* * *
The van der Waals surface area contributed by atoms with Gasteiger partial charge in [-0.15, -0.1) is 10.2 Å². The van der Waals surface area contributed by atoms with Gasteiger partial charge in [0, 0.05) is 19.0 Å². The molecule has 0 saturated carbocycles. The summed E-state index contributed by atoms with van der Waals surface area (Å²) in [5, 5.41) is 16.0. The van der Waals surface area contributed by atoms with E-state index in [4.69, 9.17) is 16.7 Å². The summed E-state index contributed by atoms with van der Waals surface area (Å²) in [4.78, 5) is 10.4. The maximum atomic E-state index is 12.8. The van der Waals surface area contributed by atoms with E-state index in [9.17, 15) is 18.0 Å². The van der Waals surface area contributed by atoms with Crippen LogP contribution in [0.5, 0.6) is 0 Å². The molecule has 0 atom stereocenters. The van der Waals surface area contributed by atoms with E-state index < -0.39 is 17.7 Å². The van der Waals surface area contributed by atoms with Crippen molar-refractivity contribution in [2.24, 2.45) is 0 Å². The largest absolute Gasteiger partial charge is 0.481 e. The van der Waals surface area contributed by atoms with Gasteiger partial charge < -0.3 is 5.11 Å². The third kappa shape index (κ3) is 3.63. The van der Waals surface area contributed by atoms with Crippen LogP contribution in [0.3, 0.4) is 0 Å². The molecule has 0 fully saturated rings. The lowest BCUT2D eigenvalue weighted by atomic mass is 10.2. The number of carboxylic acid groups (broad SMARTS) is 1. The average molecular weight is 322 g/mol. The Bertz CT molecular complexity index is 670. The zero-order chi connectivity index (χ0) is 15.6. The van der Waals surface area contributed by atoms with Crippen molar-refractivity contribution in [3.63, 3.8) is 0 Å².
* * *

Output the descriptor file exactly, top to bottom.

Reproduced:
The van der Waals surface area contributed by atoms with Gasteiger partial charge in [-0.15, -0.1) is 10.2 Å². The van der Waals surface area contributed by atoms with Gasteiger partial charge in [0, 0.05) is 19.0 Å². The molecule has 0 saturated carbocycles. The summed E-state index contributed by atoms with van der Waals surface area (Å²) in [5, 5.41) is 16.0. The van der Waals surface area contributed by atoms with E-state index in [4.69, 9.17) is 16.7 Å². The summed E-state index contributed by atoms with van der Waals surface area (Å²) in [4.78, 5) is 10.4. The maximum atomic E-state index is 12.8. The van der Waals surface area contributed by atoms with E-state index in [9.17, 15) is 18.0 Å². The van der Waals surface area contributed by atoms with Crippen LogP contribution in [0.5, 0.6) is 0 Å². The molecule has 0 atom stereocenters. The van der Waals surface area contributed by atoms with E-state index < -0.39 is 17.7 Å². The van der Waals surface area contributed by atoms with Crippen molar-refractivity contribution in [2.24, 2.45) is 0 Å². The largest absolute Gasteiger partial charge is 0.481 e. The van der Waals surface area contributed by atoms with Gasteiger partial charge < -0.3 is 5.11 Å². The third kappa shape index (κ3) is 3.63. The van der Waals surface area contributed by atoms with Crippen LogP contribution in [0.3, 0.4) is 0 Å². The molecule has 0 fully saturated rings. The lowest BCUT2D eigenvalue weighted by atomic mass is 10.2. The number of carboxylic acid groups (broad SMARTS) is 1. The average molecular weight is 322 g/mol. The Bertz CT molecular complexity index is 670. The zero-order chi connectivity index (χ0) is 15.6. The van der Waals surface area contributed by atoms with Crippen molar-refractivity contribution in [3.63, 3.8) is 0 Å².